It’s tips list season and Elmiene, whose extraordinary voice is set to make him one of the biggest breakthrough artists of 2024, is in the thick of the conversation.
“I’m always writing new music and doing new things, but holding the vinyl versions of my records is really exciting,” says the singer, looking ahead to next year. “It’s because that’s what all my heroes had and I’ve started collecting my favourite records of late. Having a physical version makes the music more real. When it’s sitting on your shelf with the artwork, it’s more than pixels on your screen that you’re going to scroll past.”
The British-Sudanese singer-songwriter (real name Abdala Elamin) had no aspirations to be a musician, and was more than comfortable with the concept of a nine-to-five life in his Oxford hometown. Fate stepped in, however, when his single, Golden, came to the attention of Louis Vuitton’s musical director Benji B, and was subsequently used as the mesmerising soundtrack to Virgil Abloh’s final show for the label.
"When we started working with Elmiene there was very little music written or recorded, let alone released,” says Jos Watkin, senior A&R director at Polydor. “What we did have was an artist we truly believe in with an incredible voice, a big personality and most importantly, authenticity. Alongside management and Def Jam Recordings in the US, it has been a year of artist development in its truest form; giving Elmiene the space to find his voice and rhythm and hopefully an audience along the way too.”
His management team at Two First Names are equally excited.
“The obvious answer as to what to expect from him would be more music, shows and success but he's not an obvious act,” says Daniel Tuffin. “He might tour the US on a white horse, playing Johnny Cash covers in dive bars, or he might start wearing an LED mask and playing shows in football stadiums…"
Co-manager Scott Jason offers a further appraisal of their act’s talent.
“As a songwriter who wrote his first fully formed song a year-and-a-half ago, he has an incredible way to paint a raw and honest picture of who he is and how he sees the world in his writing,” he says. “His pure innocence brings forth great innovation and we’re excited to see how that grows over the next few years.”
Aside from releasing his recent EP Marking My Time, a soulful meditation on faith, family and exercising caution in the face of impending fame, Elmiene has collaborated with the likes of Stormzy and Sampha, with the latter producing confessional recent single, Mama.
“He is the career template that I’m chasing,” Elmiene says of Sampha, the 2017 Mercury Prize winner and recent Music Week cover star. “He’s done it beautifully…”
Here, we quiz Elmiene on how he plans to leave his mark on the industry…
When did you notice your voice was special?
“That was in year seven at secondary school. That age is a funny time, as the world expands beyond what your mind can really handle. In music class at the start of the year, we had this project around the famous pop four chords, where we got into groups and had to create a mashup of the songs we loved that use those chords. I did Man In The Mirror by Michael Jackson, and when my teacher heard me do it, he got his iPad and recorded me. He proceeded to post it on YouTube and show it to every class that walked in after ours. This was on a Friday, by Monday I had kids coming up to me saying, ‘Yo! You sing like MJ!’ From that point I realised that not everyone was able to copy what they hear on records.”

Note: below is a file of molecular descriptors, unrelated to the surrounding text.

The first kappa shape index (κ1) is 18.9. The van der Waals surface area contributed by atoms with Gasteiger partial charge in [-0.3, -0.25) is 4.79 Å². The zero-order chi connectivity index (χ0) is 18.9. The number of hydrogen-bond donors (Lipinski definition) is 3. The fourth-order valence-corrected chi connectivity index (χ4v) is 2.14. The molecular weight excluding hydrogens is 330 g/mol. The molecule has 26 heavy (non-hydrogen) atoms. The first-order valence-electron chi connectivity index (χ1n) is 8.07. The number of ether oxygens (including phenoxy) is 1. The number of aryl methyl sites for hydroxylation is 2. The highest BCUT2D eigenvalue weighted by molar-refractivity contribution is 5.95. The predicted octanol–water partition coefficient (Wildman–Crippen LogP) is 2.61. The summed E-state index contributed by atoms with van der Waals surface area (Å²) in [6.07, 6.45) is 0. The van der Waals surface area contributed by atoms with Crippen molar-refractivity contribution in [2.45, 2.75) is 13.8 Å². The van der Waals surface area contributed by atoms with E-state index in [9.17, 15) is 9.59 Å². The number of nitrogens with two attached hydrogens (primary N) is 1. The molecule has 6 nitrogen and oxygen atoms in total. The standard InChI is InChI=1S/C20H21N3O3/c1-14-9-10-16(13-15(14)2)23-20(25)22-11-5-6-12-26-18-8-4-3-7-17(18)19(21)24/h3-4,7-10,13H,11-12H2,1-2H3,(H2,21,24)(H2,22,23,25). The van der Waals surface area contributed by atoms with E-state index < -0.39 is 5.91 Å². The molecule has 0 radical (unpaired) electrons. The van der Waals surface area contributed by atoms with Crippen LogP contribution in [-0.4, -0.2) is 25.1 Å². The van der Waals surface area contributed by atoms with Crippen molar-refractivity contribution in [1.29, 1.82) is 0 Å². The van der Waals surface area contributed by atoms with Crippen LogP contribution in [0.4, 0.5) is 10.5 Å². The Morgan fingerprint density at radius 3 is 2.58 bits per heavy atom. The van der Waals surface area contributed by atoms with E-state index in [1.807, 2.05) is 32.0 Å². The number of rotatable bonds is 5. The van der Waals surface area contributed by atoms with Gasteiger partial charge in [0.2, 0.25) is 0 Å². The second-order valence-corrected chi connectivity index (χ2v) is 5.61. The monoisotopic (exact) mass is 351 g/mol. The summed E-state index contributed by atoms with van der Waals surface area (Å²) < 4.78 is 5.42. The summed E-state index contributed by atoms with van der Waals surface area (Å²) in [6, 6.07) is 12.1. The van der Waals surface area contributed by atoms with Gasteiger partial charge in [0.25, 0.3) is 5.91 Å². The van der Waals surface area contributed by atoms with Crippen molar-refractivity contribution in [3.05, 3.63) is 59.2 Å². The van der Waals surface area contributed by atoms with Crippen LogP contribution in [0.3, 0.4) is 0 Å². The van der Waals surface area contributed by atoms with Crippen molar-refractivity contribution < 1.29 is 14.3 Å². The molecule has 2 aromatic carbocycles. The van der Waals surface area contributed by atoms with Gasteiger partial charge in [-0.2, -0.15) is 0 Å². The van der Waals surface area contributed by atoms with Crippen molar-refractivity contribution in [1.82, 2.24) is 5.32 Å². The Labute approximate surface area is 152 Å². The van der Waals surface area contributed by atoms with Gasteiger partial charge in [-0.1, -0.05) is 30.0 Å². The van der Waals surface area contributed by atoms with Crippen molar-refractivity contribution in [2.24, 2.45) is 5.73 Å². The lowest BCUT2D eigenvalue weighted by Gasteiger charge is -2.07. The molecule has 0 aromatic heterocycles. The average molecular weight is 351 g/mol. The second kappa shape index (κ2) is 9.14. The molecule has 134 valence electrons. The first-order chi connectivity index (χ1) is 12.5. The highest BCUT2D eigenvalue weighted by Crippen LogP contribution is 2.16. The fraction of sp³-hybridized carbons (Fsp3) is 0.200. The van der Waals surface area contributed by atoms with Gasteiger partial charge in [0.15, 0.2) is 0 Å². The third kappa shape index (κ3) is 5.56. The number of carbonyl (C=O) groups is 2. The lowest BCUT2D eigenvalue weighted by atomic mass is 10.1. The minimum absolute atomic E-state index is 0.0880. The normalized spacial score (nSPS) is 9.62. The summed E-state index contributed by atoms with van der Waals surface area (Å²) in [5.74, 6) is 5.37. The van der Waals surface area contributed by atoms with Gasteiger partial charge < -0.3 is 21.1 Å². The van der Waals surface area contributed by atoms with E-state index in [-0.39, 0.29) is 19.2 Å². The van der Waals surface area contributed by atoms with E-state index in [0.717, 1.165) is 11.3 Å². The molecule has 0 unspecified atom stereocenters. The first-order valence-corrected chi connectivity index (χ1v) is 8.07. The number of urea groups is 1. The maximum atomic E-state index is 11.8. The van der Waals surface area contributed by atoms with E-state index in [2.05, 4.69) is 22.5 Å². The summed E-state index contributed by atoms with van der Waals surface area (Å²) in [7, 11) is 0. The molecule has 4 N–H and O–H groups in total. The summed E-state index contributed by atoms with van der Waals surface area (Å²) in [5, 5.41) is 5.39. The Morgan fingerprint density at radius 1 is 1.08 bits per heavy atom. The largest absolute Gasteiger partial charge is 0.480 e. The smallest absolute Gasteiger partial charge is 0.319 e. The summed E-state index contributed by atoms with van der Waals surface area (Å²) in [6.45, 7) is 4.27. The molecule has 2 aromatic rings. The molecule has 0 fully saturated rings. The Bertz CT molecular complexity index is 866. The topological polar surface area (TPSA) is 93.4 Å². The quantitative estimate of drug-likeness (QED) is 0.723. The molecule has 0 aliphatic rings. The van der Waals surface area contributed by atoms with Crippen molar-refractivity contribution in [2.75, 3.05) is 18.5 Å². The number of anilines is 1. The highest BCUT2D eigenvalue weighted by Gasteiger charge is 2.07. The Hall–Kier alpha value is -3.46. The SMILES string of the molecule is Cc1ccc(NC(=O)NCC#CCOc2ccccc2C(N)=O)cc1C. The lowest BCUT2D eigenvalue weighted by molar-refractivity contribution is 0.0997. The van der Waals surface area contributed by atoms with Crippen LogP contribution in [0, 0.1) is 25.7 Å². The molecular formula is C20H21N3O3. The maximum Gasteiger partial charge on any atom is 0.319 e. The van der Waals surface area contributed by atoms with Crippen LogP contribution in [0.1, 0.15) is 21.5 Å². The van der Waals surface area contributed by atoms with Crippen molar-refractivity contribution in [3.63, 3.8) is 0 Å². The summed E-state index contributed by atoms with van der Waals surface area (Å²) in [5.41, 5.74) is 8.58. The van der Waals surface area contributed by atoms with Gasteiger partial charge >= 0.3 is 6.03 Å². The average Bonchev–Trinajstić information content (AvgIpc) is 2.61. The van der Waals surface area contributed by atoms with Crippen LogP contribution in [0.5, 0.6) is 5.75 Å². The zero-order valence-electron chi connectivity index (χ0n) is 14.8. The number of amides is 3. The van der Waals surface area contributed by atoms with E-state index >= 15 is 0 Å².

What was your musical upbringing?
“My parents weren’t really into Western music, as they were more into Sudanese music, traditional, but my cousins were into Craig David’s Born To Do It and [2004 Usher album] Confessions and they gave me those little hints of Steve [Wonder]. While my cousins went on to listen to grime and stuff like Skepta and JME, I became obsessed with that R&B and soul sound, so I started going back decade by decade, from the 90s and stuff like Joe and Jagged Edge and Jodeci and Boyz II Men, then I thought, ‘Where did they get their influences from?’ I was very privileged to have grown up with the internet, so I was able to have all those records at my fingertips. I kept going back and became obsessed with Stevie and Musiq Soulchild and D’Angelo. I’m still in that world, deep, finding new records every day.”
Everyone has a chance to make it, the musical landscape is more the Wild West than it’s ever been
You’re a big Craig David fan too, which makes sense given you both have exceptional voices. How has he influenced you?
“It started off with 7 Days, that was the track that changed everything. That whole record, [2000’s] Born To Do It, was everything to me. Vocally, he was a pioneer. He was part of the age of Musiq Soulchild and D’Angelo, and that way of controlling your voice and applying that technique to the modern sounds of the time. He was masterful. The song Rendezvous, for example, is a perfect song to me from that era. It sits comfortably alongside the likes of Musiq Soulchild’s Just Friends or Love or Mary Go Round, or One Mo’ Gin by D’Angelo. Craig David has always occupied his own pocket, musically, and is definitely underrated.”
Is occupying your own space what you’d like to be known for?